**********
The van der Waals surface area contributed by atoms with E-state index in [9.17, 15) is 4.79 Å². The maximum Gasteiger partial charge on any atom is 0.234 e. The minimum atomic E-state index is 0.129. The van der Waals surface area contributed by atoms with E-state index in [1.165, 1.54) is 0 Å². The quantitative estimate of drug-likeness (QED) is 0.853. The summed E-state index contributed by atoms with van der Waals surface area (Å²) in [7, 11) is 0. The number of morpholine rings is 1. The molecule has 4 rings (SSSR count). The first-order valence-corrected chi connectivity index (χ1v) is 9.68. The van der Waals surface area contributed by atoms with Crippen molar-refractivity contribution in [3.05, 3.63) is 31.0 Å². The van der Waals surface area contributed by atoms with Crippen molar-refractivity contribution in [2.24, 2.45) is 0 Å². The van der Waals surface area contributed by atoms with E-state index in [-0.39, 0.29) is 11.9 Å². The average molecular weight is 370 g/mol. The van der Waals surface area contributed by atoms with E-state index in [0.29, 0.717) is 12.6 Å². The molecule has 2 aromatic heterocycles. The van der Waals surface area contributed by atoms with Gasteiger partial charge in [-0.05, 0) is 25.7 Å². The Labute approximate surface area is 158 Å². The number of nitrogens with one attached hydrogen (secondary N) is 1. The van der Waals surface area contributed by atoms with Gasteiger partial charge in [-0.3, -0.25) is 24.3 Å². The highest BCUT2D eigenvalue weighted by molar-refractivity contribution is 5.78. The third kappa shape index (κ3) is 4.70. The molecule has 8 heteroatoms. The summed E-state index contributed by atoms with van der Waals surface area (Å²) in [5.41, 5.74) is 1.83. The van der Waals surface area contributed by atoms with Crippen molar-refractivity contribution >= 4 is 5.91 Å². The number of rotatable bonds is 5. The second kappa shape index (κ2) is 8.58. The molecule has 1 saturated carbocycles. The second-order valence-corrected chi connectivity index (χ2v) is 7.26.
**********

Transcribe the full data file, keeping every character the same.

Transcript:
The van der Waals surface area contributed by atoms with E-state index in [9.17, 15) is 4.79 Å². The maximum Gasteiger partial charge on any atom is 0.234 e. The minimum atomic E-state index is 0.129. The van der Waals surface area contributed by atoms with E-state index in [1.165, 1.54) is 0 Å². The quantitative estimate of drug-likeness (QED) is 0.853. The summed E-state index contributed by atoms with van der Waals surface area (Å²) in [7, 11) is 0. The number of morpholine rings is 1. The molecule has 4 rings (SSSR count). The first-order valence-corrected chi connectivity index (χ1v) is 9.68. The van der Waals surface area contributed by atoms with Crippen molar-refractivity contribution in [3.05, 3.63) is 31.0 Å². The van der Waals surface area contributed by atoms with Crippen molar-refractivity contribution in [2.24, 2.45) is 0 Å². The van der Waals surface area contributed by atoms with E-state index in [-0.39, 0.29) is 11.9 Å². The average molecular weight is 370 g/mol. The van der Waals surface area contributed by atoms with E-state index in [0.29, 0.717) is 12.6 Å². The molecule has 2 aromatic heterocycles. The van der Waals surface area contributed by atoms with Gasteiger partial charge in [-0.05, 0) is 25.7 Å². The Labute approximate surface area is 158 Å². The number of nitrogens with one attached hydrogen (secondary N) is 1. The van der Waals surface area contributed by atoms with Gasteiger partial charge in [-0.3, -0.25) is 24.3 Å². The highest BCUT2D eigenvalue weighted by molar-refractivity contribution is 5.78. The third kappa shape index (κ3) is 4.70. The molecule has 8 heteroatoms. The summed E-state index contributed by atoms with van der Waals surface area (Å²) in [5.41, 5.74) is 1.83. The van der Waals surface area contributed by atoms with Crippen molar-refractivity contribution >= 4 is 5.91 Å². The number of rotatable bonds is 5. The second kappa shape index (κ2) is 8.58. The molecule has 1 saturated carbocycles. The second-order valence-corrected chi connectivity index (χ2v) is 7.26.